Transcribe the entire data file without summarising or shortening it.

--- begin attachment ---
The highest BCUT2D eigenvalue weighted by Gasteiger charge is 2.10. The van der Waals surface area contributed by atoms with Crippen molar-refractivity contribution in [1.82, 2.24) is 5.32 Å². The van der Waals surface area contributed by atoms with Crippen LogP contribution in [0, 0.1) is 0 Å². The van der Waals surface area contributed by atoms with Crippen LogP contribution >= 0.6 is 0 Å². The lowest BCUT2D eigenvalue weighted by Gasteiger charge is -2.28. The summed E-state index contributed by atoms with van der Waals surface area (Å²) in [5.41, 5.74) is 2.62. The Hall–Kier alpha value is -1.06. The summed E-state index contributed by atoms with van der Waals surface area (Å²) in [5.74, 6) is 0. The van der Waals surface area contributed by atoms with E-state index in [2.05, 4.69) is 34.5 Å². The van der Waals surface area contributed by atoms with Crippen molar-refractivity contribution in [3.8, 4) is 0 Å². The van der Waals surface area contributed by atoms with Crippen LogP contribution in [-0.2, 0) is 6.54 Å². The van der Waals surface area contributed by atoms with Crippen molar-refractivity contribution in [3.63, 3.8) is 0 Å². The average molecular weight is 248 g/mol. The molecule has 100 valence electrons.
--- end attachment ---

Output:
The highest BCUT2D eigenvalue weighted by Gasteiger charge is 2.10. The van der Waals surface area contributed by atoms with Crippen molar-refractivity contribution in [1.82, 2.24) is 5.32 Å². The van der Waals surface area contributed by atoms with Crippen LogP contribution in [0, 0.1) is 0 Å². The van der Waals surface area contributed by atoms with Crippen LogP contribution >= 0.6 is 0 Å². The lowest BCUT2D eigenvalue weighted by Gasteiger charge is -2.28. The summed E-state index contributed by atoms with van der Waals surface area (Å²) in [5.41, 5.74) is 2.62. The Hall–Kier alpha value is -1.06. The summed E-state index contributed by atoms with van der Waals surface area (Å²) in [5.74, 6) is 0. The van der Waals surface area contributed by atoms with E-state index in [2.05, 4.69) is 34.5 Å². The van der Waals surface area contributed by atoms with Crippen molar-refractivity contribution in [3.8, 4) is 0 Å². The van der Waals surface area contributed by atoms with Crippen LogP contribution in [-0.2, 0) is 6.54 Å². The van der Waals surface area contributed by atoms with Crippen molar-refractivity contribution in [3.63, 3.8) is 0 Å². The average molecular weight is 248 g/mol. The molecule has 100 valence electrons.